“The Curse of California: After the Fires Come Mud Slides.” Looks rather like the end of days. Luckily, California has a man for the job.

Luckier still, I can keep up with other happenings in that cursed state despite the fires and the mudslides. There is, for example, a blurb on the tribulations of Lindsay Lohan, whom the article describes as a “young lady of American society.”

The paper carries a number of syndicated columns from Oman, other Arab countries, and the rest of the world, one of which is a translated New York Times Op-Ed from Paul Krugman, entitled “Ted Kennedy's Big Day.” Between everyone’s favorite bearded economist (take that, Bernanke), the Governator, and Lindsay Lohan, I could mistake this paper for an American one. But I probably won’t due to a number of reasons, one of them being the fact that the picture accompanying the article isn’t Krugman; it’s Nicholas Kristof. Another reason is that in Arabic Paul is transliterated as bool, which means urine. I wonder if Krugman is pissed.

Imagine for a second what kind of image of America this creates. And now remember the fact that on most days the image of America consists not just of the damnation of California, the tribulations of party girl socialites, and the opinions of Urine Krugman, but also military occupation in Iraq, movies filled with a sex and violence, not to mention a President whom most of the world would not trust to successfully execute the Shriner’s mini-car section of a 4th of July parade. America is a strange place. But the way it seems from the far side of the world is even stranger.

Saturday, July 12, 2008

Beirut Blues.....and the Theory of Relativity


Along with Paris, London, Rome and New York, it's one of those legendary global cities that everyone should visit at least once in their lifetime.

To most people, it's a cauldron of political instability that dominates the news headlines with alarming regularity, but it's always held a special allure for me. That's something about this city, the Paris of the East, that conjures up romantic images of adventure from a forgotten, sepia-tinged era and the impossible joie de vivre that is the very essence of Beirut's soul.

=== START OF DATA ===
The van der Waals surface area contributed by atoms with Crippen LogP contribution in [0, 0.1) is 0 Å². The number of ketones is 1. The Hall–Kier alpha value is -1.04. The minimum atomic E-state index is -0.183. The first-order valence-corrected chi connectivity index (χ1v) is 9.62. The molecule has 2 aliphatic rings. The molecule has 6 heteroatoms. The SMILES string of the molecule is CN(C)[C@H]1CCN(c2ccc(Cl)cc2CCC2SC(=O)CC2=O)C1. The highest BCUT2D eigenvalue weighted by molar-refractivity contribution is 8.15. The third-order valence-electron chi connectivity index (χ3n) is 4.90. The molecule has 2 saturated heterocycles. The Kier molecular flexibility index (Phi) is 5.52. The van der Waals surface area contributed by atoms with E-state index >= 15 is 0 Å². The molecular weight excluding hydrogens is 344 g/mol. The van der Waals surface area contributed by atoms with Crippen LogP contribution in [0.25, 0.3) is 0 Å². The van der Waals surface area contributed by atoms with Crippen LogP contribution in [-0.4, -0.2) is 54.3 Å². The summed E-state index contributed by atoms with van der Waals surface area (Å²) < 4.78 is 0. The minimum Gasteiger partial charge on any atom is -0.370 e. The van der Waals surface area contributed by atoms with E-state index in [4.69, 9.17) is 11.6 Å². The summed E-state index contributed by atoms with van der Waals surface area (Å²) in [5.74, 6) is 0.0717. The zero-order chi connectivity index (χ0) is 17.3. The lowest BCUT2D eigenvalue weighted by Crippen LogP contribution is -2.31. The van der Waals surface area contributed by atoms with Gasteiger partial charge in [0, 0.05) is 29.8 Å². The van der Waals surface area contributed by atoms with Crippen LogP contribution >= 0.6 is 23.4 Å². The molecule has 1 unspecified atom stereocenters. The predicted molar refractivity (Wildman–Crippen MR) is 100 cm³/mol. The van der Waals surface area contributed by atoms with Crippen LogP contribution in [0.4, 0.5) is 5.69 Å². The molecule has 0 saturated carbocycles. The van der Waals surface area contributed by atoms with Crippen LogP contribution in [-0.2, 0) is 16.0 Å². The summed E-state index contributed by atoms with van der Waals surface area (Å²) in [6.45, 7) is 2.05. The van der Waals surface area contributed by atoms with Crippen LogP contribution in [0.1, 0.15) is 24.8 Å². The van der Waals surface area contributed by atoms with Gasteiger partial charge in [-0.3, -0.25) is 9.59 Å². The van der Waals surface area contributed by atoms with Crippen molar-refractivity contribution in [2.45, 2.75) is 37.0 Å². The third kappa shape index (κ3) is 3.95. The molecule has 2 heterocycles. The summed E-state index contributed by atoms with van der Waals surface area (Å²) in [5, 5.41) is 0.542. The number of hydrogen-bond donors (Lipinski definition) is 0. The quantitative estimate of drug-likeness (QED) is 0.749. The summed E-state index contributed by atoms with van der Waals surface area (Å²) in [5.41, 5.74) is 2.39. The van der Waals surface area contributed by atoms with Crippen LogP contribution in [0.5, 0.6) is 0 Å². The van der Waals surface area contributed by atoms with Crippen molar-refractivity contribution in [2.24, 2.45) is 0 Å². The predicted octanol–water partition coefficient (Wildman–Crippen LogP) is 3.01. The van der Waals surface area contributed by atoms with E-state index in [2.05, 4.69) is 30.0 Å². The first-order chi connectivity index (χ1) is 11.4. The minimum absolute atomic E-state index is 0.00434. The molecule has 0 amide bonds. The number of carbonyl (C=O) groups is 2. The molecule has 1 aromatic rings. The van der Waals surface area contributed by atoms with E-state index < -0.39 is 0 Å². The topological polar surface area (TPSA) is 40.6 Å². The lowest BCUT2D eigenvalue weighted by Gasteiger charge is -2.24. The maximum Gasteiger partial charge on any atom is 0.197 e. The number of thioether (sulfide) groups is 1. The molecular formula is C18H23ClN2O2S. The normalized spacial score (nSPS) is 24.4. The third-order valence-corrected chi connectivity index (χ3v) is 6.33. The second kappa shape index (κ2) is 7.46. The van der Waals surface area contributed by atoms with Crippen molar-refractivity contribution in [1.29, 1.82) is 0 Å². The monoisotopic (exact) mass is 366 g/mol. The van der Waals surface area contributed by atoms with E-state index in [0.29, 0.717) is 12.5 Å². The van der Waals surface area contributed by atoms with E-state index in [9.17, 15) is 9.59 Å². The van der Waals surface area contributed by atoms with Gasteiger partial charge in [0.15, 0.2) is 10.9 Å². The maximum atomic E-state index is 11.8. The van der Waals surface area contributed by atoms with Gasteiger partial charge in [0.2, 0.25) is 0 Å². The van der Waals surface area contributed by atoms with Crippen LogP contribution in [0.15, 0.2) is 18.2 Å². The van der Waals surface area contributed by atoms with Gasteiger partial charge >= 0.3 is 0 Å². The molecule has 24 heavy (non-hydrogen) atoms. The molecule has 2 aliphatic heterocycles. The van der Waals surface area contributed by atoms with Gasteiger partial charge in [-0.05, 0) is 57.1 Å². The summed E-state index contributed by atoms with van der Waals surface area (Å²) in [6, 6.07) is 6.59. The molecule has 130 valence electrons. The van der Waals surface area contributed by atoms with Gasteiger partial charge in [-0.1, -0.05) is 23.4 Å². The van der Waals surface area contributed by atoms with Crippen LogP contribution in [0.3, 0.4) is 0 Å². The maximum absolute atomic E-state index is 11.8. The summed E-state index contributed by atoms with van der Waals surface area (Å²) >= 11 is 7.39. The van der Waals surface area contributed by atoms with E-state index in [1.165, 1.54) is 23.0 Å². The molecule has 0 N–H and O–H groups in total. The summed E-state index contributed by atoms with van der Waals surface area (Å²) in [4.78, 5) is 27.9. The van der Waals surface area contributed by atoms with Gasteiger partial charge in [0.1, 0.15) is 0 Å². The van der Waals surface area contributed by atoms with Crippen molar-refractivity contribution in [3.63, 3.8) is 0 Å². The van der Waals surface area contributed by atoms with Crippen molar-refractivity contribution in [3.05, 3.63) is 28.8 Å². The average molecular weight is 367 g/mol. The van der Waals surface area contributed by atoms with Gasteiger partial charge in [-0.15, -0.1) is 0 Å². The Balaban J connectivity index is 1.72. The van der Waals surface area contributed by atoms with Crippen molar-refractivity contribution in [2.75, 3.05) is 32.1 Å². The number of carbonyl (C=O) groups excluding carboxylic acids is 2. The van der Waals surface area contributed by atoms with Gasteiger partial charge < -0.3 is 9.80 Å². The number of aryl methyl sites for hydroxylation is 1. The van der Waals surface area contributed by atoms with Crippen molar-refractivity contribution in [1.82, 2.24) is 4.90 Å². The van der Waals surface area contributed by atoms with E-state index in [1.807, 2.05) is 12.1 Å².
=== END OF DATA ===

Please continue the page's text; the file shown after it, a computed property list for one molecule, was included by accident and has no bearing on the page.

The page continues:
It's a city I worked and lived in for the larger part of a summer two years ago. Now, I was going back to visit for a few days and hang out with some fellow backpackers I had met in Syria.

The last time I caught a glimpse of her was still etched in my memory, gazing wistfully from the deck of the Orient Queen, an ocean liner chartered to ferry refugees to the safety of Cyprus, as Israeli jets rained down steel and death on Beirut's hapless inhabitants below. I remember having a MacArthur-esque moment, silently vowing to return one day, as the skyline I had become so intimate with slowly melted into the horizon.

Now, l felt anticipation welling up within me, as the taxi sped along the Damascus-Beirut highway to an eagerly awaited reunion with a long-lost lover.

As her familiar skyline gradually materialized in the valley below, I impatiently willed the taxi to go faster in my mind, despite the breakneck speed at which it was already hurtling down the narrow mountain roads.

I found my friends at the Al Nazih Pension which, along with the adjacent Talal Hotel, seemed to be sheltering just about all of the handful of intrepid backpackers in town. The hostel itself was an unremarkable hole-in -the-wall, but merits a mention here though, just for the sheer bizarreness of the staff there. It was run by a wizened old man, who we quickly nicknamed Grandpa. There were another two staff members that were creepy, both in different ways. Eddie, a young former male nurse, sported a unibrow and had this disconcerting habit of feeling up the male backpackers at the hostel, while hitting on just about anything in a skirt. The other employee, whose name I never caught, had considerably less personality than a mortician.